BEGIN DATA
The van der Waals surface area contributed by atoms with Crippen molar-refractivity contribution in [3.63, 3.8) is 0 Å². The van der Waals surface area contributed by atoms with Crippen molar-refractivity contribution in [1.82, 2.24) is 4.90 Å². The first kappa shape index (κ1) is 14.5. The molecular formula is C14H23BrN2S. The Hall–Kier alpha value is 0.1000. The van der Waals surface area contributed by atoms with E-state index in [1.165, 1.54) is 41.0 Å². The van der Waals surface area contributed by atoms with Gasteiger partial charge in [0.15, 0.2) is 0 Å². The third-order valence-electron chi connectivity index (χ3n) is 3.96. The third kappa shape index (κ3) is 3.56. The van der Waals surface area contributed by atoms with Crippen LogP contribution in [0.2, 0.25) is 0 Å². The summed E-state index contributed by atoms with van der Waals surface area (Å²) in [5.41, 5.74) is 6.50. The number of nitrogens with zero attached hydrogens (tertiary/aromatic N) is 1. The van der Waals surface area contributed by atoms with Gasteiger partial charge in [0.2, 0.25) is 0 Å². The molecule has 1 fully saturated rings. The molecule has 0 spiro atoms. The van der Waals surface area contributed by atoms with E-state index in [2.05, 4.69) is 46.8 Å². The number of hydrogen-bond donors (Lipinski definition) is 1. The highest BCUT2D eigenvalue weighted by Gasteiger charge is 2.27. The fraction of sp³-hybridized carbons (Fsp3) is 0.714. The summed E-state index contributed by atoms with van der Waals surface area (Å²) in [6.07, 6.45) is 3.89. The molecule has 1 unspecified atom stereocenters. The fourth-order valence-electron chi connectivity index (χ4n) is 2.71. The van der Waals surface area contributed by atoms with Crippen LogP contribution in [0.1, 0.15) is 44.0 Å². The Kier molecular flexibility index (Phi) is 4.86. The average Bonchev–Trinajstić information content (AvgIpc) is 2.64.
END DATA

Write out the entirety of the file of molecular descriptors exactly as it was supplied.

The van der Waals surface area contributed by atoms with Crippen molar-refractivity contribution in [3.63, 3.8) is 0 Å². The van der Waals surface area contributed by atoms with Crippen molar-refractivity contribution in [1.82, 2.24) is 4.90 Å². The first kappa shape index (κ1) is 14.5. The molecular formula is C14H23BrN2S. The Hall–Kier alpha value is 0.1000. The van der Waals surface area contributed by atoms with E-state index in [1.165, 1.54) is 41.0 Å². The van der Waals surface area contributed by atoms with Gasteiger partial charge in [0.15, 0.2) is 0 Å². The third-order valence-electron chi connectivity index (χ3n) is 3.96. The third kappa shape index (κ3) is 3.56. The van der Waals surface area contributed by atoms with Crippen LogP contribution in [0.2, 0.25) is 0 Å². The summed E-state index contributed by atoms with van der Waals surface area (Å²) in [5.41, 5.74) is 6.50. The number of nitrogens with zero attached hydrogens (tertiary/aromatic N) is 1. The van der Waals surface area contributed by atoms with Gasteiger partial charge in [0.2, 0.25) is 0 Å². The molecule has 1 fully saturated rings. The molecule has 0 spiro atoms. The van der Waals surface area contributed by atoms with E-state index in [2.05, 4.69) is 46.8 Å². The number of hydrogen-bond donors (Lipinski definition) is 1. The highest BCUT2D eigenvalue weighted by Gasteiger charge is 2.27. The fraction of sp³-hybridized carbons (Fsp3) is 0.714. The summed E-state index contributed by atoms with van der Waals surface area (Å²) in [6.07, 6.45) is 3.89. The molecule has 1 unspecified atom stereocenters. The fourth-order valence-electron chi connectivity index (χ4n) is 2.71. The van der Waals surface area contributed by atoms with Crippen LogP contribution in [0.1, 0.15) is 44.0 Å². The Kier molecular flexibility index (Phi) is 4.86. The average Bonchev–Trinajstić information content (AvgIpc) is 2.64.